Used needles found in a Norwich park
Matthew SparkesA mother was shocked to find council contractors searching for used hypodermic syringes in a city playground, while toddlers were allowed to carry on playing.Matthew Sparkes
A mother was shocked to find council contractors searching for used hypodermic syringes in a city playground, while toddlers were allowed to carry on playing.
Kathryn Wyer, 28, was playing with her five-year-old daughter Willow in Chapelfield Gardens on Thursday when two workers came in and announced they were searching for needles.
A member of the public had reported the dangerous litter earlier and council staff discovered three used needles among the swings and benches.
Miss Wyer, who lives in George Fox Way, in West Earlham, said: 'There was not even a note on the gate to say. Even when they were searching for them, there were children were still playing around the workers.'
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She said that the council should have shut the play area down.
The mother and daughter had been in the park for a picnic because of the sunny weather and later went to use the playground equipment.
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'You don't expect people to be going in there and doing that sort of thing,' she added.
'What would happen if one of the children was to get stabbed? They could get anything.
'I was just horrified and shocked by it.
'I would never in a million years think there would be someone shooting up in a children's play area.'
She said that needle exchange schemes must be failing if people were still discarding used needles and that the solution may be to create somewhere safe for people to use drugs.
'In the past two or three years we've been going to that area, but I've never known anything like it,' she said.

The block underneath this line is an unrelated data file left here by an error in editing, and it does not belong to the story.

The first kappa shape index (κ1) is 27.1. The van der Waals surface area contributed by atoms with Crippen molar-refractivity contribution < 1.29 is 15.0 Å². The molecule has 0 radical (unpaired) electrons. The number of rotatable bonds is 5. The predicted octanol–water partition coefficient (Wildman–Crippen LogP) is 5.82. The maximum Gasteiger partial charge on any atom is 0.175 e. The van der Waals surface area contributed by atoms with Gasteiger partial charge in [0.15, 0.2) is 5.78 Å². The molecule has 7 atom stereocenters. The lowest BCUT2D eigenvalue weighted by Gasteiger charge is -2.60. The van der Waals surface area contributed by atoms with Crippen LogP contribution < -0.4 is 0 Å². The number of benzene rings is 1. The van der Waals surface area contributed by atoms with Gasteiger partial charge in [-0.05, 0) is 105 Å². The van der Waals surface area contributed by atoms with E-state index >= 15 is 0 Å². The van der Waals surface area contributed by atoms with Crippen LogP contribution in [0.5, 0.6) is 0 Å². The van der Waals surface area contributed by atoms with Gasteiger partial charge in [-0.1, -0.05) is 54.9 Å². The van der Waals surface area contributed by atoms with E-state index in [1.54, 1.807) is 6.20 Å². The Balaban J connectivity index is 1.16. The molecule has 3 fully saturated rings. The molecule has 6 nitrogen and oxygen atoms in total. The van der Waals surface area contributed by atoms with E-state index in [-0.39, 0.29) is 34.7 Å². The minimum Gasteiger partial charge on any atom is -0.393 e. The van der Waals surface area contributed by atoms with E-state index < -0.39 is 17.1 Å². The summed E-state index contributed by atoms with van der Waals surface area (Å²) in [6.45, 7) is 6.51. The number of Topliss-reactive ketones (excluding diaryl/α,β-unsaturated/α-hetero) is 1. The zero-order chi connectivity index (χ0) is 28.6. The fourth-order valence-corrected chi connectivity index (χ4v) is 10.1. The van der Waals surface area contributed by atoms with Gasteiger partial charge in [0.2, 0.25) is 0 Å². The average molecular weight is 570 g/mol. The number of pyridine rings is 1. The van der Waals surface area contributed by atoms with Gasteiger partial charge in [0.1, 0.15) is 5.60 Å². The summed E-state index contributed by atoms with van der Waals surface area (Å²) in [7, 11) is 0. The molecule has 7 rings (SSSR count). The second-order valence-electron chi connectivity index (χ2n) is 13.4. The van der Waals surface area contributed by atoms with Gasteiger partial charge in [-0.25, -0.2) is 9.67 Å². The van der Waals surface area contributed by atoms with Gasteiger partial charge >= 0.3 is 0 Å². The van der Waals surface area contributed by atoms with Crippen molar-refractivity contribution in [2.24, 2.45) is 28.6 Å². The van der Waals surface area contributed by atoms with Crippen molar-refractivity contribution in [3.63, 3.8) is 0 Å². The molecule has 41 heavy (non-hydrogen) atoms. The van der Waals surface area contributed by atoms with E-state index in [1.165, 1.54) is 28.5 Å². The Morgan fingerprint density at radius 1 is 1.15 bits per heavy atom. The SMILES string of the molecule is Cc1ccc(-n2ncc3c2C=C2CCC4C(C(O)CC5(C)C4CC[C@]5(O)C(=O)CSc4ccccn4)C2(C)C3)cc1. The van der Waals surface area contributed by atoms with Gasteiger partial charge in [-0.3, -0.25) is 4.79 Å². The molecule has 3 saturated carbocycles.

'It's just a generally happy, nice place.'
A statement from Norwich City Council confirmed that three needles were removed from the play area on Thursday.
It added: "We take reports of these incidents very seriously and our operations team responds as quickly as possible to remove potentially dangerous items like this to protect the public; in this case they were on the scene in around 15 minutes.
"While we try to cause as little disruption as possible to people's enjoyment of the city's parks, when there is a clear concern for public safety, we will clear an area.'
The statement said that the needles were actually cleared earlier in the day, but that a second team was mistakenly sent to search again later in the day, when Miss Wyer and her daughter were playing.
Although the second search found nothing, workers did not cordon off the equipment while they looked.
A spokesman for the Norfolk police, said: 'We urge anyone who finds needles not to touch them for health reasons; please report it to either the police or council and it will be dealt with as soon as possible.'
Have you found used needles in a public place? Call reporter Matthew Sparkes on 01603 772439 or email firstname.lastname@example.org
If you find a needle in a public area you should not try to pick it up yourself as you could put your health at risk.
Instead you should contact the police or council, who have staff trained in how to remove and dispose of them safely.
Report any needles to police on 0845 456 4567 or to the council on 0844 980 3333.